With its wide-ranging use of different wood species, the Prince George Airport demonstrates how a high-traffic building can benefit from the resilience, versatility, durability, and thermal characteristics of wood. These were important considerations for this northern city, situated at the confluence of the Fraser and Nechako Rivers, which is prone to cold, harsh winters.
The Wood Innovation Research Lab (WIRL) at the University of Northern British Columbia gives students and researchers much needed space to test state-of-the-art building systems. The WIRL is noteworthy in that it is the first industrial building in North America certified to rigorous Passive House energy standards. Certified Passive House buildings use up to 90 per cent less energy for heating and cooling and up to70 per cent less energy overall compared with standard buildings.
This two-storey municipal RCMP Facility is located on the edge of the downtown core in the northern city of Prince George. The design intent was to create a welcoming building that would be incorporated into the urban fabric of the city; one that would contribute to a positive profile for the RCMP, its associated protective services and its newly relocated community police force.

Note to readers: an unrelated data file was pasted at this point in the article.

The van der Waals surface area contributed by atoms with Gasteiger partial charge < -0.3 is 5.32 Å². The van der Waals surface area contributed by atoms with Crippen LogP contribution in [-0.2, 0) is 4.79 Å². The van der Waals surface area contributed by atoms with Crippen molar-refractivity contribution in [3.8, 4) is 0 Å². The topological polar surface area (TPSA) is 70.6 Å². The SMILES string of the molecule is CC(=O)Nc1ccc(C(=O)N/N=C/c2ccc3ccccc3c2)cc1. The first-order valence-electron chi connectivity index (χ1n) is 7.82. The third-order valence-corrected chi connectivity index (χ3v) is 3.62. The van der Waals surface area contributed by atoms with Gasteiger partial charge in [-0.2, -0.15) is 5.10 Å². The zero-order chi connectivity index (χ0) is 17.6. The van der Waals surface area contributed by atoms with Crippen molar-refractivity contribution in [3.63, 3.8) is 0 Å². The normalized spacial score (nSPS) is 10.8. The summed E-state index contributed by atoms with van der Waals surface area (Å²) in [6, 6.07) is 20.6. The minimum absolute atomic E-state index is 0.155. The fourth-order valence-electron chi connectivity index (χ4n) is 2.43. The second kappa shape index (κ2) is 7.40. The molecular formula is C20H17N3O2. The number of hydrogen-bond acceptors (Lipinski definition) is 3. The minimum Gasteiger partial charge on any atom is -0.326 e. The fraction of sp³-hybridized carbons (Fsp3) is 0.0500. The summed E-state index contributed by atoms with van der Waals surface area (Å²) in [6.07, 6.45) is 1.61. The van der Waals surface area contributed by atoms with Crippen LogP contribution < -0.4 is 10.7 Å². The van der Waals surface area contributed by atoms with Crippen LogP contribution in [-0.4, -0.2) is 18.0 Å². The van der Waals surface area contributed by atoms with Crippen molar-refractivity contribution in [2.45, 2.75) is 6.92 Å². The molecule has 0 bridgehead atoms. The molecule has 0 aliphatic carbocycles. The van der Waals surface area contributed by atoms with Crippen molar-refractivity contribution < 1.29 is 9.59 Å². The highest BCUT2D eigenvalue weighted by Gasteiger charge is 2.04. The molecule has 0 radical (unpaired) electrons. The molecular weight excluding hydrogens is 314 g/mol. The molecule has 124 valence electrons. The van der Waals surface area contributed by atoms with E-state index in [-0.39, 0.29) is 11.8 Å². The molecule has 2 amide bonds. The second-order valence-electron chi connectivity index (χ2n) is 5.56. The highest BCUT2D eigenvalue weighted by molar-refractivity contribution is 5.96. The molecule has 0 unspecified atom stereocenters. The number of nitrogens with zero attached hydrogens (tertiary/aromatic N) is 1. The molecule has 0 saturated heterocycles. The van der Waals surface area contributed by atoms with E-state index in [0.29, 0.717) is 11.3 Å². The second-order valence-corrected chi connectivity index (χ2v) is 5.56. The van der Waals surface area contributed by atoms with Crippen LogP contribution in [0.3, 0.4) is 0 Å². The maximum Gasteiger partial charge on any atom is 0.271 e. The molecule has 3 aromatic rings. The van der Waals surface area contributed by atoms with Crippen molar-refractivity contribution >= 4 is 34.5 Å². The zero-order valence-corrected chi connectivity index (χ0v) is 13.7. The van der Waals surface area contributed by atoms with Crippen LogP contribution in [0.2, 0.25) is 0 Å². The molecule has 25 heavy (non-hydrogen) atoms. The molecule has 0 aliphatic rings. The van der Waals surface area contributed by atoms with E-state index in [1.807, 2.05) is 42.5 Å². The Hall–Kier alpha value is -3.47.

The City of Prince George needed to upgrade the existing Kin Centre Complex in order to host the 2015 Canada Winter Games. The old Kin 1 arena, built in the 1970's, was demolished and replaced with a new 700-seat arena in a phased construction process. The new Kin 1 arena is to be the City's show piece for the 2015 Canada Winter Games. The existing Kin 2 & 3 arenas, the new Kin 1 arena and the existing 6,000 seat CN Centre will host men's & women's hockey, ringette, short track speed skating and figure skating.
The Canadian Cancer Society Kordyban Lodge provides accommodation for 36 out-of-town residents receiving medical treatment at the Cancer Agency Centre for the North in Prince George. People living with cancer and undergoing medical treatment are often overwhelmed by feelings of fear and anxiety, and the personal struggle against cancer requires courage and support.
This project forms part of a comprehensive redevelopment strategy undertaken by the City of Prince George, B.C., to improve its works yard property at 18th Avenue and Ospika Boulevard, and amalgamate two other yard facilities at this site. The new building is a 1,000 square metre, single-storey structure, organized into two parallel wings on either side of a central corridor. The program includes the administration functions of the purchasing, environment, transportation, and utilities departments as well as a central computer area, staff lockers and a lunchroom.